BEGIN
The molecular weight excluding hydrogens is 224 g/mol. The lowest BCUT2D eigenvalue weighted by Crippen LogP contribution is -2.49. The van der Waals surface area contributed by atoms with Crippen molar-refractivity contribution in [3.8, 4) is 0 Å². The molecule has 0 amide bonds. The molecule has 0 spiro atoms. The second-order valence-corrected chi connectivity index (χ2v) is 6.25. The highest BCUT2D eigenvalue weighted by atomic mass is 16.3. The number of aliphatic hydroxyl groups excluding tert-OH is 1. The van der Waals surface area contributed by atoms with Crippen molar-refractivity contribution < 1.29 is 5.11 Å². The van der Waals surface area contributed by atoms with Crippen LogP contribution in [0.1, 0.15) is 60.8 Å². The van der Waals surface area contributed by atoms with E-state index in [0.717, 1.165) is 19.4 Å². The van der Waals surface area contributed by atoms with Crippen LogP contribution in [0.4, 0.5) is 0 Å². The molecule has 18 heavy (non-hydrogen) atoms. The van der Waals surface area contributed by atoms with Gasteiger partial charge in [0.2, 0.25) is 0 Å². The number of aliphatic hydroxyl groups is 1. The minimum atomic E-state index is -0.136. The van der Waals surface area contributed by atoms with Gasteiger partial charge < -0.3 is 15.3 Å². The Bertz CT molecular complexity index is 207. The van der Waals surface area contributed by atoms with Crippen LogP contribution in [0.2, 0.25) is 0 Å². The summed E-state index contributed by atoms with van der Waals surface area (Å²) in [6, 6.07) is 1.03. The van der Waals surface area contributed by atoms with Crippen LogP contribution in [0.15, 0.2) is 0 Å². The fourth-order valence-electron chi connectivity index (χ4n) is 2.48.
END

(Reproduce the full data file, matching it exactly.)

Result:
The molecular weight excluding hydrogens is 224 g/mol. The lowest BCUT2D eigenvalue weighted by Crippen LogP contribution is -2.49. The van der Waals surface area contributed by atoms with Crippen molar-refractivity contribution in [3.8, 4) is 0 Å². The molecule has 0 amide bonds. The molecule has 0 spiro atoms. The second-order valence-corrected chi connectivity index (χ2v) is 6.25. The highest BCUT2D eigenvalue weighted by atomic mass is 16.3. The number of aliphatic hydroxyl groups excluding tert-OH is 1. The van der Waals surface area contributed by atoms with Crippen molar-refractivity contribution < 1.29 is 5.11 Å². The van der Waals surface area contributed by atoms with Crippen LogP contribution in [0.1, 0.15) is 60.8 Å². The van der Waals surface area contributed by atoms with E-state index in [0.717, 1.165) is 19.4 Å². The van der Waals surface area contributed by atoms with Crippen LogP contribution in [0.4, 0.5) is 0 Å². The molecule has 18 heavy (non-hydrogen) atoms. The van der Waals surface area contributed by atoms with Gasteiger partial charge in [0.2, 0.25) is 0 Å². The number of aliphatic hydroxyl groups is 1. The minimum atomic E-state index is -0.136. The van der Waals surface area contributed by atoms with Gasteiger partial charge < -0.3 is 15.3 Å². The Bertz CT molecular complexity index is 207. The van der Waals surface area contributed by atoms with Crippen LogP contribution in [0.2, 0.25) is 0 Å². The summed E-state index contributed by atoms with van der Waals surface area (Å²) in [6, 6.07) is 1.03. The van der Waals surface area contributed by atoms with Crippen LogP contribution in [0.15, 0.2) is 0 Å². The fourth-order valence-electron chi connectivity index (χ4n) is 2.48.